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Protest in support of Palestinians takes to the streets of Halifax

Supporters marched from Victoria Park to Peace and Friendship Park calling for a ceasefire

Several hundred people gathered on Saturday, March 2 in Victoria Park clutching signs and flags to call for a ceasefire and protest Israel’s bombings and attacks in Gaza. 

On Oct. 7, 2023, the Palestinian militant group Hamas launched a surprise attack on Israel by land, sea and air. Israel attacked Gaza in retaliation, forcibly displacing 1.9 million civilians, according to the UN. Israel’s attacks on Gaza are ongoing as the UN and people around the world call for a ceasefire. 

Rana Zaman, an organizer with the Atlantic Canada Palestinian Society, spoke to the crowd of attendees in Victoria Park and throughout the march. 

“To all the public that is here, if you are not aware of the genocide that’s happening to steal Palestinian land, to ethnically cleanse them, to steal their resources, they will not succeed because we are out here,” Zaman said. “In the millions, in the billions, we are all Palestinians.”

After organizers delivered speeches, attendees marched through the streets of downtown Halifax toward Peace and Friendship Park. Organizers led the crowd in chants throughout the march, stopping the group in front of businesses they say support genocide. 

Palestinian and Indigenous organizer Spencer Allen spoke out against Starbucks when the protest marched past the Spring Garden location. Starbucks came under controversy in October after they sued the Starbucks Workers United for tweeting in support of Palestine. 

“Attention Starbucks customers, you may as well be drinking the blood and eating the bones of Palestinian children,” Allen said. “Every time you lay your lips across a paper cup in that shop, a dollar goes to a bullet that lands in a Palestinian civilian.”

Speeches from organizers alternated with chants that rang out over downtown as cars slowed down to honk and wave, eliciting cheers from protestors. 

“Free, free, Palestine!” organizer Rana El-Zoheiry chanted into a microphone at the front of the group as the message echoed onto Spring Garden Road from large speakers towed by a pickup truck.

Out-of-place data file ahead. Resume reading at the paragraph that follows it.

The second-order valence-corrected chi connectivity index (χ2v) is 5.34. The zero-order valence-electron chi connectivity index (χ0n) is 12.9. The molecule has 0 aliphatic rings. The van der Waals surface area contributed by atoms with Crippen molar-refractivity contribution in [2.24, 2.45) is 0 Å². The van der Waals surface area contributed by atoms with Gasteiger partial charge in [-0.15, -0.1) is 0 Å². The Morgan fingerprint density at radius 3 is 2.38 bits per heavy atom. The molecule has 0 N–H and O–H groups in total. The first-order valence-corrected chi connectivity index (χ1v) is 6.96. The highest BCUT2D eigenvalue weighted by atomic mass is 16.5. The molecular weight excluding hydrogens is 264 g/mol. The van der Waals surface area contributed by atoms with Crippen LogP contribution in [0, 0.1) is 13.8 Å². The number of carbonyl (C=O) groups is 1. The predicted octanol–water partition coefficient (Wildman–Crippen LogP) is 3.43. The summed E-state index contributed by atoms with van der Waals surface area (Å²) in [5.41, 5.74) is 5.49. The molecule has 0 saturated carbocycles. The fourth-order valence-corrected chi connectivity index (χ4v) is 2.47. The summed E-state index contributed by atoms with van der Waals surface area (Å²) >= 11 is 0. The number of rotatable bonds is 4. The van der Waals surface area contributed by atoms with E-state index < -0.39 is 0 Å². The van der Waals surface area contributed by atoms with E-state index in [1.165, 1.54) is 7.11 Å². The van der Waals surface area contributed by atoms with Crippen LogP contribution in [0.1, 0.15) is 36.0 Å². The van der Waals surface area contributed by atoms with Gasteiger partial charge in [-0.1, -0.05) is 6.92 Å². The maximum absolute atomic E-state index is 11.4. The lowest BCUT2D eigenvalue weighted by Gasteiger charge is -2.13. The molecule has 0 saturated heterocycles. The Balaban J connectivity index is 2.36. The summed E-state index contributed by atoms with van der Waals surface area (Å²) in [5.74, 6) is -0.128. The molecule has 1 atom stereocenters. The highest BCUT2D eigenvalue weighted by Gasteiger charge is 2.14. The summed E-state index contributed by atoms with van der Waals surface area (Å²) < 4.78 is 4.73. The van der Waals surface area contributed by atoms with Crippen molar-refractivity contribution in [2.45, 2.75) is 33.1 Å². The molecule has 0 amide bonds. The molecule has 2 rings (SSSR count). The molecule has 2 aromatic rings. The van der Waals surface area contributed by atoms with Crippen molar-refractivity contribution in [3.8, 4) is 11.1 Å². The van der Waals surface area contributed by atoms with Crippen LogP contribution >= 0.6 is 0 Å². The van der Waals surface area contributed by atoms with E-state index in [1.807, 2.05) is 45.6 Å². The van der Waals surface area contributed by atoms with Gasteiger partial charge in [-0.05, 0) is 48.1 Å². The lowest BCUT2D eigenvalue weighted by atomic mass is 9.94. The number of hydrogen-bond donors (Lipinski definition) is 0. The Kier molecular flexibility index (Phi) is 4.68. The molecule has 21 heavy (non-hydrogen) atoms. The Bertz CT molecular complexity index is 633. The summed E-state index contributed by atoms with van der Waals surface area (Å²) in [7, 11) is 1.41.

Protesters repeated her words as their voices reverberated through the streets. They raised their hands in fists and peace signs while they marched. 

El-Zoheiry works with the Atlantic Canada Palestinian Society. She spoke to the crowd about Aaron Bushnell, an active United States air force member who set himself on fire on Feb. 25 in front of the Israeli Embassy in Washington D.C. in protest of the deadly Israeli offensive. 

“Watching Aaron from our screens with heartbreak and tears, we can only imagine what it feels like to set yourself on fire,” El-Zoheiry said. “Reaching a point beyond sensation, a point that many in our world have reached without fire, pain or remorse, as they proudly fund the burning and maiming of tens of thousands of Palestinians and calculate the appropriate ratio of bombs to bread to safely annihilate an entire population.”

While on Spring Garden Road, organizers played a recording featuring sounds of bombing and destruction from Gaza. Zaman told protestors they received complaints from nearby hotel patrons when they played the recording at a previous march. 

“Please, anyone who feels that they cannot handle this, cover your ears or leave the area, but keep in mind, this is what the children of Gaza are listening to every minute of every day,” she said.

As of Friday, March 8, 30,878 Palestinians have died in the Gaza Strip and Israel since Oct. 7, and over 1,200 Israelis have died in the conflict, according to the UN Office for the Coordination of Humanitarian Affairs. 

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